NAACP Leaders Head to Geneva in Fight Over Voter-ID Laws

The NAACP hopes the U.N. will pressure states to change their voter-ID laws, which the group calls a violation of human and civil rights.

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NAACP President Benjamin T. Jealous (Getty Images)

NAACP leaders will go to the United Nation's Human Rights Council in Geneva next week in hopes of winning support in its fight against voter suppression in the United States, NAACP President Benjamin T. Jealous said on Thursday.

The delegation's goal is to ask the U.N. to investigate multiple incursions into minority voting rights by certain states, Jealous told reporters during a conference call on Thursday afternoon.

The civil rights group also hopes that members of the U.N. will come to the U.S. "to look at the impact of the laws, look at the intent, render an opinion and make some recommendations about what actions we should take," Jealous said.

It is unknown how binding a U.N. recommendation would be, Jealous acknowledged. But a negative ruling would help shame state officials into doing the right thing, he said. Such a ruling could hurt states in the pocketbook because many leaders seek investments overseas, he said. "It's not good business to be seen as an active abuser of human rights," he said.

The NAACP is scheduled to make an oral presentation on March 14 and afterward will present its report titled "Defending Democracy: Confronting Modern Barriers to Voting Rights in America" (pdf), which was released in December. The report found that 11 percent of Americans do not have government-issued identification. Among African Americans, 25 percent do not have the documents required to vote.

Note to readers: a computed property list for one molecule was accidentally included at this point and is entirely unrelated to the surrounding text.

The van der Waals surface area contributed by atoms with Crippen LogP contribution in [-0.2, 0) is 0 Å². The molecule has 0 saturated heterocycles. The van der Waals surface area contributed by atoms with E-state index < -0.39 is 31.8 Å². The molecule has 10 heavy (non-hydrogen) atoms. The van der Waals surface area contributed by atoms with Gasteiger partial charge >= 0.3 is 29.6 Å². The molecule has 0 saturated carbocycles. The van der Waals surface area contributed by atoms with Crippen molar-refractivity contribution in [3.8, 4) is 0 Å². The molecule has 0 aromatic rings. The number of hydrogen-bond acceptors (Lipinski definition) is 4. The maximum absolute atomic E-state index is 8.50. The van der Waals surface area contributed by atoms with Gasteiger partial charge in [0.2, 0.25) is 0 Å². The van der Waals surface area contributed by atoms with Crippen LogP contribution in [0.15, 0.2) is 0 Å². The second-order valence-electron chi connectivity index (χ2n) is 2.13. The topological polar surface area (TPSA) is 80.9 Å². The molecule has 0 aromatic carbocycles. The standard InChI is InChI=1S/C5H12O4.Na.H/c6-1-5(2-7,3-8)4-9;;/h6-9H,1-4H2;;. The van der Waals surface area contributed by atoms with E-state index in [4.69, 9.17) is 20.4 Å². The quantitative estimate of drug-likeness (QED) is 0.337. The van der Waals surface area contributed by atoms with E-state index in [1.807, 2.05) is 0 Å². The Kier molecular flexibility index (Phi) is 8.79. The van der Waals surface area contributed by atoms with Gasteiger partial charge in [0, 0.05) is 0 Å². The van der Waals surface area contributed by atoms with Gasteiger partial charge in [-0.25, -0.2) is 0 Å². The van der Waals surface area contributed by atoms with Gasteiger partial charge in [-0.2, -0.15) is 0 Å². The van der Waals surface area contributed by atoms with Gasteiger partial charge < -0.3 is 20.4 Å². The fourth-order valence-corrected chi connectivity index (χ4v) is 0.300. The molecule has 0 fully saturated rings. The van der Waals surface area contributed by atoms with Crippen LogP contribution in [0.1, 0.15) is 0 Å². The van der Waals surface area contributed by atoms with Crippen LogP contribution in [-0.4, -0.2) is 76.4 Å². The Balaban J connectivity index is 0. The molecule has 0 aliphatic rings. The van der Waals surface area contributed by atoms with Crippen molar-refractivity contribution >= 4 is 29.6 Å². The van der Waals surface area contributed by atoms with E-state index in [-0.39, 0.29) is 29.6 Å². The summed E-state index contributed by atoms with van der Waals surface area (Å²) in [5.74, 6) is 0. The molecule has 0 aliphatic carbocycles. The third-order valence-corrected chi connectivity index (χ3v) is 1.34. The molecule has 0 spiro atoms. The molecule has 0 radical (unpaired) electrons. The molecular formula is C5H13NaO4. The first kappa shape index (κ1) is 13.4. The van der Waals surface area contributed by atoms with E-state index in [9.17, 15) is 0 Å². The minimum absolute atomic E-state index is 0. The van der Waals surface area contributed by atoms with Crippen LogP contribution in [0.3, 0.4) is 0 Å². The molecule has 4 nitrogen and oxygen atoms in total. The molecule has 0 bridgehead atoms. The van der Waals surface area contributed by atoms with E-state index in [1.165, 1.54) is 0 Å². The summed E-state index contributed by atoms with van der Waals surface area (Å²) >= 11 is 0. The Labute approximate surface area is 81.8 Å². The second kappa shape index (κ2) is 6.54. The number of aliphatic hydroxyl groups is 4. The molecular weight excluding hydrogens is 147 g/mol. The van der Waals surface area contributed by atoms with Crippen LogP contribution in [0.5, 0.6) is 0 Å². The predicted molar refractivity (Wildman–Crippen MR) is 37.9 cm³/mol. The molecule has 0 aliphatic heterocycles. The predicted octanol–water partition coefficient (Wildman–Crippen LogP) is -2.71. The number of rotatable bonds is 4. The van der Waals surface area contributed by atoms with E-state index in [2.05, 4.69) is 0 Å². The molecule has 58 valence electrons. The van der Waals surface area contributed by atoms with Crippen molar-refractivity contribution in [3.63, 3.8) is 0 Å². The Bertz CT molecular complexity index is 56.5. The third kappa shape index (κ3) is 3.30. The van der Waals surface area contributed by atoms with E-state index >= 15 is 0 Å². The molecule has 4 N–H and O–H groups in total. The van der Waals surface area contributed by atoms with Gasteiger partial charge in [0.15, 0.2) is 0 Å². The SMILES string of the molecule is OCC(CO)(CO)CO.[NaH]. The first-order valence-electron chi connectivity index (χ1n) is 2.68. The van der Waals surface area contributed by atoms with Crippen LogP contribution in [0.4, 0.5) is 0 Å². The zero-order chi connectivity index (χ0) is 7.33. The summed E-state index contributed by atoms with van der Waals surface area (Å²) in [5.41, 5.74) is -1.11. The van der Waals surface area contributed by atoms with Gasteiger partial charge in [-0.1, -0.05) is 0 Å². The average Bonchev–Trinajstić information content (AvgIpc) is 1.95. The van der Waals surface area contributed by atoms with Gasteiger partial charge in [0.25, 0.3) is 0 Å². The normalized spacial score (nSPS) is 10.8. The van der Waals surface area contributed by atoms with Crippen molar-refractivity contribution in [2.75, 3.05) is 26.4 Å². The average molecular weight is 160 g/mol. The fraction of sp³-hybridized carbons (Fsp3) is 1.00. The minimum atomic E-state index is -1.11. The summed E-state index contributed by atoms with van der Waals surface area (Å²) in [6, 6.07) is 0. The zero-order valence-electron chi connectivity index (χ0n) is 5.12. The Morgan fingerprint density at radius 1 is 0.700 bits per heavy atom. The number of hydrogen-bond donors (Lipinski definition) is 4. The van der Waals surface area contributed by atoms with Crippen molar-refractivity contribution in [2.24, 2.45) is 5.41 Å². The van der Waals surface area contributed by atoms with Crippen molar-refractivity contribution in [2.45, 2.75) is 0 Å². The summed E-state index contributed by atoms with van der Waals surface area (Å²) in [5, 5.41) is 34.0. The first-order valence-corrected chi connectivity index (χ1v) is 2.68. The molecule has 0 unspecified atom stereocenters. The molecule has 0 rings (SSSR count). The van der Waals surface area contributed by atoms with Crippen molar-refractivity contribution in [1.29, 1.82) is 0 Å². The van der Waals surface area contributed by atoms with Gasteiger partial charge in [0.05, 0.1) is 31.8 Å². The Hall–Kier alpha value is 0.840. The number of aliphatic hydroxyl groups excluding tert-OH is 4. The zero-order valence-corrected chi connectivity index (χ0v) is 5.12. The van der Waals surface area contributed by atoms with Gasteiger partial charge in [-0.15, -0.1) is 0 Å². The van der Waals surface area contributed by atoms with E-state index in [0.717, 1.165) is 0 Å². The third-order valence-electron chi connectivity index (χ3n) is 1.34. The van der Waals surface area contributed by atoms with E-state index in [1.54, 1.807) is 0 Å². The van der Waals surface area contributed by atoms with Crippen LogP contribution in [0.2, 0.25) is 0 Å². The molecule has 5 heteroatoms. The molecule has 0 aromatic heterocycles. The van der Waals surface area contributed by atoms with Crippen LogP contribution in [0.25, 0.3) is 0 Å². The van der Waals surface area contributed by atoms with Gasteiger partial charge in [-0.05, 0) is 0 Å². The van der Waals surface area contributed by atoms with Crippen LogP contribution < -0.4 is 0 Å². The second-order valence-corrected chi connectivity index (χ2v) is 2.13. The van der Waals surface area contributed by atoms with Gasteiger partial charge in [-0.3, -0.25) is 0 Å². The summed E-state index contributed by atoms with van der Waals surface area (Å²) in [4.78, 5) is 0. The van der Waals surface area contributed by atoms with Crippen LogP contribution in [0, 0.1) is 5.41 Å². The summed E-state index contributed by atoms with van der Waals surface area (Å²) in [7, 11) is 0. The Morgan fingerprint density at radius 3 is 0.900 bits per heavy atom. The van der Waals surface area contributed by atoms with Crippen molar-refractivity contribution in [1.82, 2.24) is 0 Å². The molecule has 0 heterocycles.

The report also noted that 14 states, mostly Republican-led, have enacted 25 restrictive voting measures. Legislators in states that have passed the measures say the laws are important because they help prevent identity fraud at the ballot box.

"This will be the first time in decades that we as an organization are before the council with a specific complaint about actions being taken here in the U.S.," Jealous said. "The first time was in 1947, when W.E.B. Du Bois delivered his speech and appealed to the world.

"Now, like then, the principal concern is voting rights," Jealous continued. "In the past year, more states have passed more laws, pushing more voters out of the ballot box, than at any point since the rise of Jim Crow. We have seen at least 5 million voters have their votes blocked by specific states like South Carolina, Texas, Mississippi, Wisconsin and so forth during the past 12 months. These include strict voter-ID bills, so-called registration-ID bills, bans on formerly incarcerated people voting and a range of other mechanisms that diminish access to the polls among minority populations."

In addition to Jealous, other members of the delegation will include NAACP Chairwoman Roslyn M. Brock; Hilary O. Shelton, director of the NAACP's Washington bureau and senior vice president for advocacy and policy; Kemba Smith, an activist and advocate for the rights of formerly incarcerated people, who will be unable to vote in the November election because of a law in Virginia that bans ex-felons from voting; and Trevor Brandon, a student at Texas Southern University and membership chairman of the school's NAACP chapter. Brandon recently lost his voting rights because of new photo-ID requirements in Texas, Jealous said.

"The U.N. is the world's forum for both promoting and defending democracy," Jealous said. "In these hyper-partisan times in the U.S., we believe it is important for them to weigh in on what is happening here in our democracy. Our democracy is precious, not just to the citizens of this country but to the world."